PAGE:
All guests were treated to a great lunch with Vietnamese specialities.

A link to the Photo album can be found here.

Boost your trade with Vietnam

By: Mr. Joost Vrancken Peeters, Partner, Attorney, Kneppelhout Korthals Lawyers

What tariff benefits does your company enjoy from the EU-Vietnam FTA?

“We now look forward to the early signature of the agreements and to the possible ratification of the trade agreement.”

– Commissioner for Trade Cecilia Malmström and Vietnam’s Minister for Industry and Trade, Tran Tuan Anh

On 19 October 2018, the EU and Vietnam reconfirmed commitment to trade and investment agreements. After the conclusion of the legal work this summer, they are looking forward to the early signature of the agreements and to the possible ratification of the trade agreement.


Main TARIFF benefits

In general, almost all custom duties of both sides will be cut over a transitional period. As soon as the EU-Vietnam Free Trade Agreement (EVFTA) enters into force, 65% of EU exports to Vietnam will become duty-free while the remaining trade (with a few products excepted) will be progressively liberalised in 10 years. Meanwhile, EU will liberalise 71% of Vietnamese exports from day one and 99% will become duty-free after 7 years.

Figure 1. Tariff benefits for key EU exports products

For some specific sectors, eliminating customs duties does not result in automatic access to the market of the trade partner if the EU goods do not comply with relevant Vietnam’s rules. These non-tariff barriers will also be reduced as one of the main benefits of the agreement, which will not be addressed in this article.

The EVFTA will make a significant contribution to promoting the relationship between the EU and Vietnam in terms of bilateral trade. From the perspective of Vietnam, the current benefit of preferential access enjoyed through the Generalised Scheme of Preferences (GSP) is limited, since Vietnam had access only for products unilaterally defined by the EU and the EU may change the conditions at any time. As for the EU, although having granted the GSP to developing countries, it has no preferential access to Vietnam. Therefore, the implementation will provide both economics with mutual benefits.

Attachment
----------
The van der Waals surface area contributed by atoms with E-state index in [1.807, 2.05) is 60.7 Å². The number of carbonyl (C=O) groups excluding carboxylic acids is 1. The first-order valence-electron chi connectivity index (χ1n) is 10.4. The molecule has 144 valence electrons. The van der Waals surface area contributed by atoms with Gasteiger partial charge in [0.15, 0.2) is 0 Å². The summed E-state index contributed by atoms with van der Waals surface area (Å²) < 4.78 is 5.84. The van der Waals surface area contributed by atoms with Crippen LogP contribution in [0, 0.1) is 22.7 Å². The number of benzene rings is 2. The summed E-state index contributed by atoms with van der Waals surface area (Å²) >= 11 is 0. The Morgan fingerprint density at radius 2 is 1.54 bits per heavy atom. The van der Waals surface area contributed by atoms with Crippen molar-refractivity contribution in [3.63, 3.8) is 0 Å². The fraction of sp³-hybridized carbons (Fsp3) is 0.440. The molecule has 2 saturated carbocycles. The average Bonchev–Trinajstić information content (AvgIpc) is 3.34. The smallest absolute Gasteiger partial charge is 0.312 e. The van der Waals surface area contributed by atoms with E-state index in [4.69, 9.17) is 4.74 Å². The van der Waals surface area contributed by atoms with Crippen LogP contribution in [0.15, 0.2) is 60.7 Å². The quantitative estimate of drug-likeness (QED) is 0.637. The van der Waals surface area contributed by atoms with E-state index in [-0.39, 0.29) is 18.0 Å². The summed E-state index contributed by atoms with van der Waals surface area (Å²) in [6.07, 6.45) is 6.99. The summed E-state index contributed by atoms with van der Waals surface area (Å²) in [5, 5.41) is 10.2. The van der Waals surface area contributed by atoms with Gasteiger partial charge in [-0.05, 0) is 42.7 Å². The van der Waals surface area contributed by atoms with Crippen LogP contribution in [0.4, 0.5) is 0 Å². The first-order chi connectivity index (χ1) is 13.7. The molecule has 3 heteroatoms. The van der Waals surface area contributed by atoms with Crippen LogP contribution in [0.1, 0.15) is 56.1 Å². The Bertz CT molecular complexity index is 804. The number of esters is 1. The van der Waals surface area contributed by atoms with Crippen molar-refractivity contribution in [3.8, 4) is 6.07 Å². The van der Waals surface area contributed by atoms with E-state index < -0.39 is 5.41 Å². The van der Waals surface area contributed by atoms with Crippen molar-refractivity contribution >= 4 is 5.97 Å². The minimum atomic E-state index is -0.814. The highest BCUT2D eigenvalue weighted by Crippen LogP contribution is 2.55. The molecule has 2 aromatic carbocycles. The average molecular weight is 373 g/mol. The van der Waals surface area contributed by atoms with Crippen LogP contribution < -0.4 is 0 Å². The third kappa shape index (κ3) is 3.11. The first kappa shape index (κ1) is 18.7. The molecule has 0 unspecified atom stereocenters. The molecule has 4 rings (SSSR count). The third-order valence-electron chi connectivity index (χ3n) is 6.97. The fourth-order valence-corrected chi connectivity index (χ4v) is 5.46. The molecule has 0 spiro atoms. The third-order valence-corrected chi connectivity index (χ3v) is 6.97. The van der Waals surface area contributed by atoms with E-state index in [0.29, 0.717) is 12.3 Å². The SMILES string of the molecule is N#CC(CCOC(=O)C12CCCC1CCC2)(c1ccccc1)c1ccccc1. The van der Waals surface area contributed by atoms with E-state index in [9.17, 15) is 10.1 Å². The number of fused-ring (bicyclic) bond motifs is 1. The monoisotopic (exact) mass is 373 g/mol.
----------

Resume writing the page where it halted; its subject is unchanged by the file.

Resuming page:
EU exports

In contrast with the GSP which was granted by the EU to developing countries, the EVFTA will provide the EU with preferential access to Vietnam.

However, EU exports cannot practically benefit from the agreement to a full extent immediately after its entry into force. Unlike textile fabric, which will be fully liberalised at the entry into force of the agreement, most EU export products which are being allowed to enter Vietnam duty free will have a transition period of 3 to 10 years. The tariff schedule of Vietnam can be found here. Such long transition periods were set forth so that Vietnam, as a developing country, is allowed to adequately adapt to the increased competitive pressures from the EU.


Vietnamese exports

Under the GSP, only less than half of Vietnamese exports to the EU currently enjoy a zero-percent tax rate but this will increase after the implementation of the EVFTA. Pursuant to the standard GSP agreement, Vietnam will lose its status as a GSP beneficiary country since the EVFTA provides better tariff preferences.[1] In this case, Vietnamese operators then have two years, from the date of application of the EVFTA, to adapt to the change of their status.[2]

Thanks to the EVFTA, Vietnam will be allowed to maintain its free access to the EU market in the future, even if its economic situation no longer justifies the preferential treatment reserved under the GSP. Furthermore, Vietnam can benefit from both of these two deals during the post-GSP-two-year period. In particular, companies may choose the lower preferential rate between those provided under GSP and EVFTA (an example is shown below).

Figure 2. Yearly tax rate of two Vietnamese exports to the EU pursuant to the GSP and EVFTA[3]

However, this two-year adaptation period is still limited compared with the longer liberalisation phase provided by the EVFTA. According to this new deal, a maximum period of 7 years applies to some products which are sensitive for EU producers, particularly in the sectors of textile apparel and footwear. There is an uncertainty whether a better preferential rate may be enjoyed after the two-year adaptation of GSP. The tariff schedule of the EU can be found here. It is said the EVFTA would be one of the most ambitious trade agreement which aims to set a model  of promoting trades between EU and developing countries. Before the agreements enter into enforce, there is still time to make adjustments on your trading strategy to benefit from these deals to a largest extent.

For more information contact Joost Vrancken Peeters +31620210657 or, Anting Zhang +31634011860 or

[1] Article 4(1)(b), Regulation (EU) No. 978/2012.
[2] Paragraph 2, recital 9, Regulation (EU) No. 978/2012.
[3] The data on the base rate and GSP rate can be accessed through; the information on the EVFTA staging is provided in the ANNEX 2-A of the agreement.